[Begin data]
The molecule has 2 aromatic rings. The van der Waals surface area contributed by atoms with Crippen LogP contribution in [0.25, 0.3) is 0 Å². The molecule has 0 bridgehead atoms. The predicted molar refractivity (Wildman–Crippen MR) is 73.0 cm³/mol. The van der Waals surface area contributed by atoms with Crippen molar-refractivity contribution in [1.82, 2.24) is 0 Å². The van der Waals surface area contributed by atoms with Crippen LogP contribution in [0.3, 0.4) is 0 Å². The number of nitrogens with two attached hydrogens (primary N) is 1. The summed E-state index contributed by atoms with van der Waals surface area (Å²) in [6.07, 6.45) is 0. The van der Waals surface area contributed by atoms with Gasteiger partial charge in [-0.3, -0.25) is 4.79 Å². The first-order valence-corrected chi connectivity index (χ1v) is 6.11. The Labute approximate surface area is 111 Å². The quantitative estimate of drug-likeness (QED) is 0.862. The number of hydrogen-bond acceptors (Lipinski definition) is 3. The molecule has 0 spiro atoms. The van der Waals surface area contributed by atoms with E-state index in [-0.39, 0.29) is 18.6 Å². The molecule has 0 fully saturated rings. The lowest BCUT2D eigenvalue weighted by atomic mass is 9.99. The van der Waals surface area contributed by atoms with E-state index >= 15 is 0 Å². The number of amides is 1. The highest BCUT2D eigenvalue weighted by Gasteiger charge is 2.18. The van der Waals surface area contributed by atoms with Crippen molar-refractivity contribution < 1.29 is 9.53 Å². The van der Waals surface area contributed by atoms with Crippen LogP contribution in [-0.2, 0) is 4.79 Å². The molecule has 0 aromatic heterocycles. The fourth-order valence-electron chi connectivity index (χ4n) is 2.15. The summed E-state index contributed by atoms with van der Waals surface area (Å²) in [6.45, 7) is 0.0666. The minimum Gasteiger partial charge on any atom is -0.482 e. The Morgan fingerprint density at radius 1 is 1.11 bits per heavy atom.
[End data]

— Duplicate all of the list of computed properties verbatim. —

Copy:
The molecule has 2 aromatic rings. The van der Waals surface area contributed by atoms with Crippen LogP contribution in [0.25, 0.3) is 0 Å². The molecule has 0 bridgehead atoms. The predicted molar refractivity (Wildman–Crippen MR) is 73.0 cm³/mol. The van der Waals surface area contributed by atoms with Crippen molar-refractivity contribution in [1.82, 2.24) is 0 Å². The van der Waals surface area contributed by atoms with Crippen LogP contribution in [0.3, 0.4) is 0 Å². The number of nitrogens with two attached hydrogens (primary N) is 1. The summed E-state index contributed by atoms with van der Waals surface area (Å²) in [6.07, 6.45) is 0. The van der Waals surface area contributed by atoms with Gasteiger partial charge in [-0.3, -0.25) is 4.79 Å². The first-order valence-corrected chi connectivity index (χ1v) is 6.11. The Labute approximate surface area is 111 Å². The quantitative estimate of drug-likeness (QED) is 0.862. The number of hydrogen-bond acceptors (Lipinski definition) is 3. The molecule has 0 spiro atoms. The van der Waals surface area contributed by atoms with E-state index in [-0.39, 0.29) is 18.6 Å². The molecule has 0 fully saturated rings. The lowest BCUT2D eigenvalue weighted by atomic mass is 9.99. The van der Waals surface area contributed by atoms with E-state index >= 15 is 0 Å². The number of amides is 1. The highest BCUT2D eigenvalue weighted by Gasteiger charge is 2.18. The van der Waals surface area contributed by atoms with Crippen molar-refractivity contribution < 1.29 is 9.53 Å². The van der Waals surface area contributed by atoms with Crippen LogP contribution in [-0.2, 0) is 4.79 Å². The molecule has 0 aromatic heterocycles. The fourth-order valence-electron chi connectivity index (χ4n) is 2.15. The summed E-state index contributed by atoms with van der Waals surface area (Å²) in [6.45, 7) is 0.0666. The minimum Gasteiger partial charge on any atom is -0.482 e. The Morgan fingerprint density at radius 1 is 1.11 bits per heavy atom.